Evidence – How To Change My Mind

Let’s take something that is quite obviously a load of rubbish: Homoeopathy. I will now state the following:

Homoeopathy does not work

My reasoning for homoeopathy goes as follows:

  • Implausible (there is no prior plausibility that suggests HOW it should work)
  • No good scientific evidence to show it works

I want to make the following clear:

I would love for homoeopathy to work. It would revolutionise medicine and curing people and it would also create whole new areas of physics for us to learn about.

However, the evidence does not show it works. The gold standard of medical trials, double blind random controlled, all show negative. See my “discussion“.

If you can show me the evidence and it needs to be good evidence then I would be willing to change my mind. I will shout it from the rooftops and I will become your cheerleader. I will work tirelessly for your cause because it would be so wonderful.

If you can show me the evidence I will change my mind.

I think that’s quite a simple rule to live by. It does mean I have to be able to evaluate the quality of evidence and I could make mistakes there, but I am willing to correct myself.

If what you are suggesting is a quite remarkable “new thing” then the evidence needs to also be quite remarkable to persuade me. If what you are suggesting adds to my current understanding then it will take a normal amount evidence. This is not to say I am closed minded. I would love to be wrong about many of the things I currently know are not true. It would be a brilliant and happy thing to be shown good evidence for something you say is true. As I mentioned earlier I would happily change my mind. Here’s a list of types of evidence ranging from very bad to good:

  • Anecdote [NOT evidence. NOT even interesting]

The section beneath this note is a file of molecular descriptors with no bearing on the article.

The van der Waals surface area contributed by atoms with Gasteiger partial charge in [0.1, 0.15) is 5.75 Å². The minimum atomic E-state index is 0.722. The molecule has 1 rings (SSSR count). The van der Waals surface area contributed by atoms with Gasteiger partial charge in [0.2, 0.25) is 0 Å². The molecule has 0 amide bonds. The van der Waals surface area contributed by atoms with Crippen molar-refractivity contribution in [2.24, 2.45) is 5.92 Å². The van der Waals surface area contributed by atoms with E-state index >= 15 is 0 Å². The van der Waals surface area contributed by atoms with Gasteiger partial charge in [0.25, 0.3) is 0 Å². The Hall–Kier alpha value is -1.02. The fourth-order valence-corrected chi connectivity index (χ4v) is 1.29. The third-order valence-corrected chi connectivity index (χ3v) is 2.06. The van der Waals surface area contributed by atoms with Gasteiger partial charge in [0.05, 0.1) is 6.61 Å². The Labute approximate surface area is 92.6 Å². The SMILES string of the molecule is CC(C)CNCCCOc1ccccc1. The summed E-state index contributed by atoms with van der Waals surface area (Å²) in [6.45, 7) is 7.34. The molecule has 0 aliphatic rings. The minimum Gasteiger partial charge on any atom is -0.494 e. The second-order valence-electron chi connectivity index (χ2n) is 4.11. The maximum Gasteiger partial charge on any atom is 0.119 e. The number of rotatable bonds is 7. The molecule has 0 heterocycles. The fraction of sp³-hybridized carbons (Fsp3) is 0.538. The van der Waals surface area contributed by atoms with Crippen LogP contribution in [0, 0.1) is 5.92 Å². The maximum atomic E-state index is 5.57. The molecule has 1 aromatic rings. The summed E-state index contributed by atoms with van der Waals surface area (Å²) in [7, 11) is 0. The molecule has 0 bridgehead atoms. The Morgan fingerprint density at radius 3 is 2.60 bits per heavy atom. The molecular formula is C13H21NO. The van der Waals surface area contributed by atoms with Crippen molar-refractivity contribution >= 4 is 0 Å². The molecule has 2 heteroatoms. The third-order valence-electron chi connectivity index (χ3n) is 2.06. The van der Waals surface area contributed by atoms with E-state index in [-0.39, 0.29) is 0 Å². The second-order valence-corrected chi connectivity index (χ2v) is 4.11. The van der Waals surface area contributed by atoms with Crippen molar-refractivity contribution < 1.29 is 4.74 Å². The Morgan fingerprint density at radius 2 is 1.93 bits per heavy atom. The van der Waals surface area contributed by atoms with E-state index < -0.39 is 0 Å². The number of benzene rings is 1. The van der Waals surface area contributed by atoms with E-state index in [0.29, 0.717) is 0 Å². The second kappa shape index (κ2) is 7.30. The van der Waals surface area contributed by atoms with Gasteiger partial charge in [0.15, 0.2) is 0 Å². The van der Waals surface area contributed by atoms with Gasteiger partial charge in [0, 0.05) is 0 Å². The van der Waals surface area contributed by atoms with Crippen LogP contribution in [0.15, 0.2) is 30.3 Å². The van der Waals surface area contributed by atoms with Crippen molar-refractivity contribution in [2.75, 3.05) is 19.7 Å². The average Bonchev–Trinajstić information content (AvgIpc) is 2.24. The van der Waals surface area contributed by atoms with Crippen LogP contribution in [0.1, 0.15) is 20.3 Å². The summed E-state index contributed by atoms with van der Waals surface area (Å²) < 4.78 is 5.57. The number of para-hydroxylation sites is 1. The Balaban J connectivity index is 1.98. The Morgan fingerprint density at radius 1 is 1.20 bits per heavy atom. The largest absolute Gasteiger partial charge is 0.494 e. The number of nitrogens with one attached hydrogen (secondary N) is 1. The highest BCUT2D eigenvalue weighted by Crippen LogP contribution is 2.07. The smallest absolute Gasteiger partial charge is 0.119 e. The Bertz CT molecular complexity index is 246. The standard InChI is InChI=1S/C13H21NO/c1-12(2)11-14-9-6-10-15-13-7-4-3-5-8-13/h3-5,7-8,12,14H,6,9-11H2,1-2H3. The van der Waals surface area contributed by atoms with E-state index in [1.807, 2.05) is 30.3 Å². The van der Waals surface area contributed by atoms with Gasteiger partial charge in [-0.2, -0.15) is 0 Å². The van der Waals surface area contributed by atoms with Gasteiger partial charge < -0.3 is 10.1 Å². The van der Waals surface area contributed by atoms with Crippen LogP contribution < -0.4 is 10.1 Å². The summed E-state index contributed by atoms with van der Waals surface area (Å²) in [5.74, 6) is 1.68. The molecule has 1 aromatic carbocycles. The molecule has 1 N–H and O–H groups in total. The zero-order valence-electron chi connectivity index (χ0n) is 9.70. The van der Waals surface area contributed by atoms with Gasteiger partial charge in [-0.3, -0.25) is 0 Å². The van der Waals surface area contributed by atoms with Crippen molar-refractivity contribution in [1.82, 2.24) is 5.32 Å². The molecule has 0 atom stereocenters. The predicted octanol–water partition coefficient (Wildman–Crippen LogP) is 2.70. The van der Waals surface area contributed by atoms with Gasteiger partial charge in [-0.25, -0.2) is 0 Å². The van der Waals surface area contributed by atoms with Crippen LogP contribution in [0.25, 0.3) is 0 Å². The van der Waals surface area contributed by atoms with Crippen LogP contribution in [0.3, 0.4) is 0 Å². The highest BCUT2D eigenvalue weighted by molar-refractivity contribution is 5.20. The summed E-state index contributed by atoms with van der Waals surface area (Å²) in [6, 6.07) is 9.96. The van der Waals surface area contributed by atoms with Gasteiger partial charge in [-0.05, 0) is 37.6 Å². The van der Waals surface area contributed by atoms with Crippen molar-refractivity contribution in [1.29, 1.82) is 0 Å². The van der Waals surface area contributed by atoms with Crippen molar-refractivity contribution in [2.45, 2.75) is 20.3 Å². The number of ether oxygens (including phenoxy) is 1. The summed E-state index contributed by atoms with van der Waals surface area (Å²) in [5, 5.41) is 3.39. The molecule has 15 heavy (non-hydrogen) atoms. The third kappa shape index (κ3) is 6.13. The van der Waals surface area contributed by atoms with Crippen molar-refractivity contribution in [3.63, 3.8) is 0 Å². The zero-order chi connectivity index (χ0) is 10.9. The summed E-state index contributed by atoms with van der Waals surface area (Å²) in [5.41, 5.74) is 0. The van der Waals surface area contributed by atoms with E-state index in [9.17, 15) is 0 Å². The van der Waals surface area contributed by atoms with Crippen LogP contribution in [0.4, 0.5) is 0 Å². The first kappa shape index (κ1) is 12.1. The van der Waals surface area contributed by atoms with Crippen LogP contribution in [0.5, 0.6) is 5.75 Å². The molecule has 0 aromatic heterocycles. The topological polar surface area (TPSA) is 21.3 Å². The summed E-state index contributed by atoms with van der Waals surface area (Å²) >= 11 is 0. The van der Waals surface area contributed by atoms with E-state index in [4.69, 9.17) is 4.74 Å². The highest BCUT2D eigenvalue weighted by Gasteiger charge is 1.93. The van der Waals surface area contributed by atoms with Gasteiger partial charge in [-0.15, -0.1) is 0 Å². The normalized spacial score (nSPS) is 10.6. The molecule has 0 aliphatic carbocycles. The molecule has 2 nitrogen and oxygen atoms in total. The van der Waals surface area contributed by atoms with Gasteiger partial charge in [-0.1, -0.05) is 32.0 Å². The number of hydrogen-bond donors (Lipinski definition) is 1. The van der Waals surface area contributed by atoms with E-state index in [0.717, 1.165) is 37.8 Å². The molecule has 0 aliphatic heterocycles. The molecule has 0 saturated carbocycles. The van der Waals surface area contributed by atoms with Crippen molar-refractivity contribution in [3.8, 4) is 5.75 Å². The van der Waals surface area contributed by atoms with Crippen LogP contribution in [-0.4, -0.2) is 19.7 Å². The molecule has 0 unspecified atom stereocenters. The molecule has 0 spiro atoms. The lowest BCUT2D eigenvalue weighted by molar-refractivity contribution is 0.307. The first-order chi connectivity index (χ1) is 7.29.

• Testimony [NOT evidence. Human memory is remarkably poor at recalling what happened]
  • Human Experience [NOT evidence. We can only explain the world within our understanding]
  • A single experiment or non-blinded medical trial [an interesting start but NOT fact]
  • Results of single experiment reproduced by teams working separately [Good evidence]
  • A medical trial which is controlled [still more interesting]
  • Results of different reproducible experiments leading to same conclusion [this can go in stone]
  • Results of large scale double-blinded placebo controlled medical trial NOT paid for by pharmaceutical company [expect the results to lower efficacy a bit over time but this is a good treatment]

The wonderful thing about this process of requiring evidence, oh I know, let’s call it the scientific method, is that it does not rely on me believing. The truth is there whether I believe it or not. A scientist working in Japan should come to the same conclusions as a scientist working in Brazil. The scientific method leads us to knowledge whatever our social and cultural background.

A good place to start when faced with something you understand to be quite fanciful is to ask for the VERY BEST evidence for the thing. If this is poor, then walk away. Do NOT accept the following argument:

Oh, the effects are subtle and can’t be measured.

If the effects are that subtle that they can’t be measured by scientific means then they don’t exist. We observe our world and we do our best to understand it and measure it. If you can’t measure it then it deserves to be rubbished. Just because someone believes it dearly it doesn’t mean it’s any more true. Aren’t we doing them an injustice by not educating them?